by Dr. Laurel Schwartz
The Momshell: What’s a Post-Pregnancy Woman to Do?
Apparently there is new pressure women face, when it comes to their appearance and it has a name - “momshell,” (mother-as-bombshell). Being a momshell entails being sexually alluring and hyper-fit soon after giving birth. The consequences of failing at quickly getting into shape after having a baby, seem to be quiet condemnations and public put-downs by other women.
I can talk about how this is yet one more venue for women to objectify themselves. Indeed, research on girls suggest that they begin to objectify themselves, as early as the age of 11. Our daughters are in fact, so concerned about how they look to others, especially boys, that they have no psychic space left with which to dream about their future. While boys are thinking about developing themselves as scientists, athletes and accountants girls are thinking about how they look in skinny jeans. I can talk about all the other obvious and not so obvious consequences of the relentless pressure on girls/women to look a certain way and to be sexual. I find myself, however, preoccupied with one thought when it comes to momshells. What about the baby?
In the zeal of getting off that baby weight and having abs of steal, what has happened to the needs of the infant? What about the real needs of the mother who has just given birth? These concerns are institutionalized in many cultures. For example, in traditional Hispanic culture there is the “cuarentena.” For the first 40 days after giving birth the women family members help the new mother. During this period the new mother rests — healing and recovering. She learns to breastfeed and she bonds with her infant. The mother bonding with her newborn is essential to the newborn’s feelings of wellbeing and its capacity to thrive.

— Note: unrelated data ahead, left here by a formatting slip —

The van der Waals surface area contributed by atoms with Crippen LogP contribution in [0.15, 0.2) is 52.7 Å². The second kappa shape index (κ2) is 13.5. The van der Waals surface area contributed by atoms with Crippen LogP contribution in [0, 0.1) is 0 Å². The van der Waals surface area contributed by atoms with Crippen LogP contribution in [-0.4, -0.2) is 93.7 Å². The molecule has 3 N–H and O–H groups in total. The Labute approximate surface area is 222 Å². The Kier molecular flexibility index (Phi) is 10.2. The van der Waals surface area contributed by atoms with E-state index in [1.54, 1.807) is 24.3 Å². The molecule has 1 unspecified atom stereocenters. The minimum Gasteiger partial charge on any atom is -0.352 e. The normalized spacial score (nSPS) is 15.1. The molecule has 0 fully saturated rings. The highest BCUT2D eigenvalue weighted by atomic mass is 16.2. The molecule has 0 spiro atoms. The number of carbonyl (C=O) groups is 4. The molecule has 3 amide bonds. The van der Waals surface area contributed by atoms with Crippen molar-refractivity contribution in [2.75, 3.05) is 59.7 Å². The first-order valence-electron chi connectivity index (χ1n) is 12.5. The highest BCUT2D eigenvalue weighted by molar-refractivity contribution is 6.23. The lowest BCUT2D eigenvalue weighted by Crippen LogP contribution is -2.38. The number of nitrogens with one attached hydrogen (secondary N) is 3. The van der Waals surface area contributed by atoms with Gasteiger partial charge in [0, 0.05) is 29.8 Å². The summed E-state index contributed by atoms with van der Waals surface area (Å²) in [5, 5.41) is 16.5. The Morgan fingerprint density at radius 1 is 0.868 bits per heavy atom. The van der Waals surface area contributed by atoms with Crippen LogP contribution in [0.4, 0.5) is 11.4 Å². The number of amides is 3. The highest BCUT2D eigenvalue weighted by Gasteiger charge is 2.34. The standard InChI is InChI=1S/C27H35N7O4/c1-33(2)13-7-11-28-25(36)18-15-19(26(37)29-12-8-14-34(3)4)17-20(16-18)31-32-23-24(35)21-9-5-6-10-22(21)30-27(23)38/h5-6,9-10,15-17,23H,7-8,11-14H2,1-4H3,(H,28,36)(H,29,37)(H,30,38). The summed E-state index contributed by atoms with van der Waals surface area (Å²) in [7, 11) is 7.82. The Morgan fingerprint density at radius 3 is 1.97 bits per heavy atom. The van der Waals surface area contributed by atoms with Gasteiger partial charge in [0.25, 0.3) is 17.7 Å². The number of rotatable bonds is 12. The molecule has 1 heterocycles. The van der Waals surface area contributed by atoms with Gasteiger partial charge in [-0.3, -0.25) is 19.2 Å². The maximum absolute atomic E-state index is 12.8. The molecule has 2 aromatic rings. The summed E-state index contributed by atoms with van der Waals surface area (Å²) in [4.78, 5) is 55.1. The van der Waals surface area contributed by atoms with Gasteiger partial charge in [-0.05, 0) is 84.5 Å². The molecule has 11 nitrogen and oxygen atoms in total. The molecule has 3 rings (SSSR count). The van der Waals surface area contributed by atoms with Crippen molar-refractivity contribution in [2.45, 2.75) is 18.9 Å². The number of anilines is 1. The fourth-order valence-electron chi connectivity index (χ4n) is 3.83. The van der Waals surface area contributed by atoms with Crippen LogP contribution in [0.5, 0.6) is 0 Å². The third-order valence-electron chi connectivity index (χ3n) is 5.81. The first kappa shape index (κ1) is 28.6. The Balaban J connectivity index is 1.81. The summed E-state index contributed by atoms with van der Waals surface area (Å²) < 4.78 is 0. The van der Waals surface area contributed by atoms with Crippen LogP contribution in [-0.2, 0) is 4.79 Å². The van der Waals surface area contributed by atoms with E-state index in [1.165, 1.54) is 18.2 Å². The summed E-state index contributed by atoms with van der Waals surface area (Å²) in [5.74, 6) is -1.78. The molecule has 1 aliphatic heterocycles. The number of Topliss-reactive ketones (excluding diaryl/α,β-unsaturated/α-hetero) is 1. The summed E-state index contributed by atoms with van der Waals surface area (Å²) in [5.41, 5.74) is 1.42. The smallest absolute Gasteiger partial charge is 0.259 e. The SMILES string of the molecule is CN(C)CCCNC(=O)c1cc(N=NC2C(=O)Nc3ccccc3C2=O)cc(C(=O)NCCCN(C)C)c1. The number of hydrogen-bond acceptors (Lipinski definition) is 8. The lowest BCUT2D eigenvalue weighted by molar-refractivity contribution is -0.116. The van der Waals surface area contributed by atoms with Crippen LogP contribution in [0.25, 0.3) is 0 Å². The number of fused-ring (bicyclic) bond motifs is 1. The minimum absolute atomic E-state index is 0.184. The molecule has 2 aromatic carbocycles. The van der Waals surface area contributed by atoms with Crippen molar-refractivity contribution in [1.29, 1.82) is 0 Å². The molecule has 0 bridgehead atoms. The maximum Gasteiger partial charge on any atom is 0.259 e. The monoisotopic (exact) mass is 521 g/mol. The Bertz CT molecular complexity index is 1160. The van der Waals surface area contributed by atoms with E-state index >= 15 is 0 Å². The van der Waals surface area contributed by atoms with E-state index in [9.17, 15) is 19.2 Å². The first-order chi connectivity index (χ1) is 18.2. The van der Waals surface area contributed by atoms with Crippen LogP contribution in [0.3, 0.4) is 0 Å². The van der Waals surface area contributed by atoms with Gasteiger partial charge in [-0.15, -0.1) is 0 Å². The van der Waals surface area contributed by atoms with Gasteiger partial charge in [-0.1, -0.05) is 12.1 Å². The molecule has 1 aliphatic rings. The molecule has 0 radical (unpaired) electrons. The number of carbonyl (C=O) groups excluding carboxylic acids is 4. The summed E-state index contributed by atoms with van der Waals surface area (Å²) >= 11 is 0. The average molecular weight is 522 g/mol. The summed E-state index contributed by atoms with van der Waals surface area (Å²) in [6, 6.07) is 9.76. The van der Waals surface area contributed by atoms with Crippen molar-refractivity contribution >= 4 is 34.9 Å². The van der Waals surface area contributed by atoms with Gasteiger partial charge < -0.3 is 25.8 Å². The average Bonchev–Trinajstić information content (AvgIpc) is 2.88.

Unfortunately, our culture, as the momshell demonstrates, has a preoccupation with the needs of the self, which has resulted in a letting go of bonds and relationships. As the psychologist, Martin Seligman said all the way back in 1988, “…the self is a very poor site for finding meaning.” A momshell may have immediately recouped or figure, post-pregnancy, but at what price?
Dr. Schwartz is a clinical psychologist in private practice in Stamford.
"The Human Condition" is a weekly blog posted by Dr. Schwartz that discusses psychology — thoughts, feelings, and behavior — in everyday life.